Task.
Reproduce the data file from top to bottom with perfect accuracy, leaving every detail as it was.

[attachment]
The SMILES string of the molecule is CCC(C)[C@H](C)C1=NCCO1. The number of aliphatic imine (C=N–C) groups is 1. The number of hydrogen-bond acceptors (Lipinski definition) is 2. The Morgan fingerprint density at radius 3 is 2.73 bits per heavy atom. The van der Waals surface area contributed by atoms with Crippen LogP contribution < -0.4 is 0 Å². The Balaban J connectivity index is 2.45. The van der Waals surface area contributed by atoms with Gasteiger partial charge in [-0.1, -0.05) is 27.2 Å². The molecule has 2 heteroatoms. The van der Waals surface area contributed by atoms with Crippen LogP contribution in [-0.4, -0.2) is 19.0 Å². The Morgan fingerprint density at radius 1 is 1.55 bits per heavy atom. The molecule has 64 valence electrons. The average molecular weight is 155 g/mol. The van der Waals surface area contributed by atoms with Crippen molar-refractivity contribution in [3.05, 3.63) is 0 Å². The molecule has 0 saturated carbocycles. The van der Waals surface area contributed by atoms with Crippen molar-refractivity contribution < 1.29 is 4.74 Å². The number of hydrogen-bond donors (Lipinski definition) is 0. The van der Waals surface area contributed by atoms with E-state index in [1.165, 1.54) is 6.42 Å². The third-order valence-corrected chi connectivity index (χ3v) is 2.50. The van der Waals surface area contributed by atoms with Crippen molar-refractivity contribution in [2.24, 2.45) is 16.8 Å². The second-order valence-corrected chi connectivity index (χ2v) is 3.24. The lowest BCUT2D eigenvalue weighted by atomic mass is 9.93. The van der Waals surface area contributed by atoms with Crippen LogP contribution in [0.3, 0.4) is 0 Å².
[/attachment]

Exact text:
The SMILES string of the molecule is CCC(C)[C@H](C)C1=NCCO1. The number of aliphatic imine (C=N–C) groups is 1. The number of hydrogen-bond acceptors (Lipinski definition) is 2. The Morgan fingerprint density at radius 3 is 2.73 bits per heavy atom. The van der Waals surface area contributed by atoms with Crippen LogP contribution < -0.4 is 0 Å². The Balaban J connectivity index is 2.45. The van der Waals surface area contributed by atoms with Gasteiger partial charge in [-0.1, -0.05) is 27.2 Å². The molecule has 2 heteroatoms. The van der Waals surface area contributed by atoms with Crippen LogP contribution in [-0.4, -0.2) is 19.0 Å². The Morgan fingerprint density at radius 1 is 1.55 bits per heavy atom. The molecule has 64 valence electrons. The average molecular weight is 155 g/mol. The van der Waals surface area contributed by atoms with Crippen molar-refractivity contribution in [3.05, 3.63) is 0 Å². The molecule has 0 saturated carbocycles. The van der Waals surface area contributed by atoms with Crippen molar-refractivity contribution < 1.29 is 4.74 Å². The number of hydrogen-bond donors (Lipinski definition) is 0. The van der Waals surface area contributed by atoms with E-state index in [1.165, 1.54) is 6.42 Å². The third-order valence-corrected chi connectivity index (χ3v) is 2.50. The van der Waals surface area contributed by atoms with Crippen molar-refractivity contribution in [2.24, 2.45) is 16.8 Å². The second-order valence-corrected chi connectivity index (χ2v) is 3.24. The lowest BCUT2D eigenvalue weighted by atomic mass is 9.93. The van der Waals surface area contributed by atoms with Crippen LogP contribution in [0.3, 0.4) is 0 Å².